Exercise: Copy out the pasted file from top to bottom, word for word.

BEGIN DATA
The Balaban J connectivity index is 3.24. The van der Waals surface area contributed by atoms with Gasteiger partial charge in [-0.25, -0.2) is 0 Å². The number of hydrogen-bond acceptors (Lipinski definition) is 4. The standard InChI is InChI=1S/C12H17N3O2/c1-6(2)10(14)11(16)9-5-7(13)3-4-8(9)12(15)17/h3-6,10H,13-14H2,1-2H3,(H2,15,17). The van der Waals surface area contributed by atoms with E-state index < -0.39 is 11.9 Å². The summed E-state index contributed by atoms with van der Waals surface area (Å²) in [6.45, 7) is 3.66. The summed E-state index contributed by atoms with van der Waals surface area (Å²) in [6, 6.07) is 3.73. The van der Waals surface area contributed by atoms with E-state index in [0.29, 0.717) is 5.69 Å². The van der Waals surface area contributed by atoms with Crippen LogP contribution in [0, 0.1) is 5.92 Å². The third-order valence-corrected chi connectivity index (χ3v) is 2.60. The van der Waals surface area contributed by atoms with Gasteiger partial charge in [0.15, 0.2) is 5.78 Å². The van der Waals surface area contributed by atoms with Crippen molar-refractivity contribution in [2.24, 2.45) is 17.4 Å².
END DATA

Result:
The Balaban J connectivity index is 3.24. The van der Waals surface area contributed by atoms with Gasteiger partial charge in [-0.25, -0.2) is 0 Å². The number of hydrogen-bond acceptors (Lipinski definition) is 4. The standard InChI is InChI=1S/C12H17N3O2/c1-6(2)10(14)11(16)9-5-7(13)3-4-8(9)12(15)17/h3-6,10H,13-14H2,1-2H3,(H2,15,17). The van der Waals surface area contributed by atoms with E-state index < -0.39 is 11.9 Å². The summed E-state index contributed by atoms with van der Waals surface area (Å²) in [6.45, 7) is 3.66. The summed E-state index contributed by atoms with van der Waals surface area (Å²) in [6, 6.07) is 3.73. The van der Waals surface area contributed by atoms with E-state index in [0.29, 0.717) is 5.69 Å². The van der Waals surface area contributed by atoms with Crippen LogP contribution in [0, 0.1) is 5.92 Å². The third-order valence-corrected chi connectivity index (χ3v) is 2.60. The van der Waals surface area contributed by atoms with Gasteiger partial charge in [0.15, 0.2) is 5.78 Å². The van der Waals surface area contributed by atoms with Crippen molar-refractivity contribution in [2.24, 2.45) is 17.4 Å².